After loss to Costa Rica, depth key for U.S. going forward

Saturday September 7th, 2013

The look of pain on Michael Bradley's face foreshadowed a frustrating night for the United States.
Kevin C. Cox/Getty Images

SAN JOSE, Costa Rica -- If there was one big lesson from the U.S. national team's triumphant summer and record-setting 12-game winning streak, it was this: The squad is now deeper than ever, with quality players at a number of positions and so much internal competition that some useful players were left off the roster for this week's World Cup qualifiers.

That's a good thing, and it's what happens when the U.S. has performed well with different teams in the Gold Cup and June World Cup qualifying.

But now comes a stiff test of that depth as the U.S. prepares to meet Mexico on Tuesday after a 3-1 loss to Costa Rica on Friday. Jozy Altidore, Matt Besler and Geoff Cameron will all be suspended after picking up yellow cards, Altidore's coming on an unwise play after coach Jurgen Klinsmann probably should have left him on the bench late in the game. Then there's midfielder Michael Bradley, the U.S.'s most indispensable player, who "rolled his ankle really, really bad," as Klinsmann put it, during Friday's warmup and looks unlikely to start on Tuesday.

For all its newfound depth the U.S. doesn't have another Bradley, and it showed in the chaotic opening minutes against Costa Rica, which scored twice early. "We had to make the last-second switch, and it kind of maybe shocked the team for a couple moments," said Klinsmann.

"[Losing Bradley] isn't an excuse, but it hurts," said Landon Donovan. "This team is in large part built around Michael, and in my opinion he and Clint [Dempsey] have been the two most influential players over the last few years. That hurts. You lose a leader, you lose a good player, you lose a lot of stability, but that doesn't account for how we started and how we played. We still had to do a better job."

The U.S. rebounded from the early two-goal deficit, controlling the ball a bit better and pulling one goal back with Dempsey's penalty kick late in the first half. Dempsey even hit the post from distance early in the second half, but while the U.S. equalizer seemed imminent it never came, and Joel Campbell's breakaway goal in the 75th minute iced the game for the now first-place Ticos.

It was probably wise not to make too big a deal of the U.S.'s 12-game winning streak, and to the team's credit the players and coaches never really did. Let's call it what it was: An impressive summer run that gave the U.S. a Gold Cup title and put Klinsmann's team in great shape to qualify for the World Cup.

WAHL: Three thoughts on the U.S.'s 3-1 loss to Costa Rica

"We've been playing unbelievable the last four or five months," said goalkeeper Tim Howard on Friday. "We've dug out some results we shouldn't have, and tonight was maybe a bridge too far, and it happens. You have to give [Costa Rica] a lot of credit."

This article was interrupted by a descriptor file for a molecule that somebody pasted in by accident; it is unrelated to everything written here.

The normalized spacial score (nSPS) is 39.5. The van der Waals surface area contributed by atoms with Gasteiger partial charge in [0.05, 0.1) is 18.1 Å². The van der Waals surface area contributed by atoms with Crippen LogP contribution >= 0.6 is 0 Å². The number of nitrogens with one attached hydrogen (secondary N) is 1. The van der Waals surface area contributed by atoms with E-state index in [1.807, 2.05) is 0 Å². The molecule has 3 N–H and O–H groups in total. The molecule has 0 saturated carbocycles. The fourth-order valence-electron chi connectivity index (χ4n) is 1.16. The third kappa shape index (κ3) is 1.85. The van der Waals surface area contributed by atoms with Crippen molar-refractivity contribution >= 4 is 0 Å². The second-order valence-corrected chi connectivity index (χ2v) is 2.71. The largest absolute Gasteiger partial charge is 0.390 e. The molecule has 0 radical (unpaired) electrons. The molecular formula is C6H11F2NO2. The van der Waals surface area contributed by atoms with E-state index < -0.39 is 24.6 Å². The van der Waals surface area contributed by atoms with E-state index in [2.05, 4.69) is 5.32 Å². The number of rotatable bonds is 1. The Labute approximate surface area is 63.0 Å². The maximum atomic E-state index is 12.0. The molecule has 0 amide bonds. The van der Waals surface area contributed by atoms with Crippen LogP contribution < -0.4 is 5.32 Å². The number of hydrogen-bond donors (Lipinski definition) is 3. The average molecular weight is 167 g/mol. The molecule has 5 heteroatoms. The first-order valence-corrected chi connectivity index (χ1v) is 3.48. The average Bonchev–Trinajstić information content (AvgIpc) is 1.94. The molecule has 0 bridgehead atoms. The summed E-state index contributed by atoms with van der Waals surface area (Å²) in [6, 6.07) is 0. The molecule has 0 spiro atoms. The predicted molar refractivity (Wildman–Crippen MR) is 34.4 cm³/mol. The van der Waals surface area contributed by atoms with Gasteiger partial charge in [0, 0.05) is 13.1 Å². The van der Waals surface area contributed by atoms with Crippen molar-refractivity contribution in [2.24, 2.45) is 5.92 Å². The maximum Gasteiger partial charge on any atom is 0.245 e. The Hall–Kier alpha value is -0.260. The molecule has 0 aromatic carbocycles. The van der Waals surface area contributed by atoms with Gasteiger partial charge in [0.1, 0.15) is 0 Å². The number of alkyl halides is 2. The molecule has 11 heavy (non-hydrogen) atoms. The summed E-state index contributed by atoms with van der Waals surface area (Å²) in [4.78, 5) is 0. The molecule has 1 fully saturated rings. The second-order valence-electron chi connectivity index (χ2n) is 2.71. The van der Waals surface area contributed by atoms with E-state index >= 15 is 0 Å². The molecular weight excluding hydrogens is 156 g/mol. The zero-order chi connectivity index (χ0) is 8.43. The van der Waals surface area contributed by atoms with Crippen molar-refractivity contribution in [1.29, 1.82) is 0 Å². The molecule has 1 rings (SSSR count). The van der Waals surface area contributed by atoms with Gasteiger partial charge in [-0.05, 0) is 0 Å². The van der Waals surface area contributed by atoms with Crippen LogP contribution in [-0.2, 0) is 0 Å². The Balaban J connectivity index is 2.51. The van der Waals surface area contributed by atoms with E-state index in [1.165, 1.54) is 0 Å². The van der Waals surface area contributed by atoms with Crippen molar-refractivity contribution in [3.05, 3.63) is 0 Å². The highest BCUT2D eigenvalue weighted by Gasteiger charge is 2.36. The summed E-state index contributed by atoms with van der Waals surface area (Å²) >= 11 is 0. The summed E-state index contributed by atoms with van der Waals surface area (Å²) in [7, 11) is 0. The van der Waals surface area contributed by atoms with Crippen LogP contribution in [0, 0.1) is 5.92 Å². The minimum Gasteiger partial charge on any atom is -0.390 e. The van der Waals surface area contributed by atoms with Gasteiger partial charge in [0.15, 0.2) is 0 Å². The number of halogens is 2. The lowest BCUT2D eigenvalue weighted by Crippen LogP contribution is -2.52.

But if you look at the U.S.'s depth, it's fair to say that while it has increased of late, it only goes so far. In the Yanks' last loss before Friday, a 4-2 friendly defeat to Belgium in May, the main lesson was that Bradley was indispensable. (Sound familiar?) Missing from that game, in which the U.S. was overrun in the midfield, Bradley returned against Germany a few days later and helped marshal a 4-3 friendly victory that started the U.S.'s run.

With Cameron unavailable against Mexico, who fills in for him next to Jermaine Jones? Kyle Beckerman perhaps? Besler's absence may be filled by 20-year-old John Brooks, who could become cap-tied to the U.S. in the same game where he faces Mexico for the first time. As for Altidore, he might not have started against Mexico anyway, given his hamstring issue, but not having him will potentially put more onus on Eddie Johnson and Aron Jóhannsson.

"With the yellow card situation, we're going to sit down now and discuss all the elements that we want to change going forward into the Tuesday game based on what happened tonight," said Klinsmann. "We knew about that risk, and it's always upsetting when it happens, especially when I look at Jozy Altidore's yellow card toward the end. It was absolutely not necessary. But it is what it is. We'll adjust to it. If we need to call in players we can do that."

In the big picture, Friday's loss is hardly a killer for the U.S., which can still clinch a World Cup berth with a win over Mexico on Tuesday combined with Honduras winning or tying at home against Panama. But the U.S. does need to figure out how to perform well without Bradley. The Americans actually did have the upper hand during the middle stretches of the game on Friday, but they never could fully recover from Costa Rica's two-goal fusillade to start the night.

There should be fewer surprises right before kickoff on Tuesday, and perhaps that will help the U.S. as it prepares for one of the great rivalry games in North American sports.

"Part of qualifying is how much depth do you have?" said Donovan after the game. "Fortunately, we've built a team with a lot of depth. I think we're confident about other guys stepping in and doing a job. There are guys who have wanted to play and maybe deserve to play, and now they have a chance."

Who those players will be -- and how they'll respond -- is something we'll all find out very soon after another dispiriting night for the U.S. in Costa Rica.

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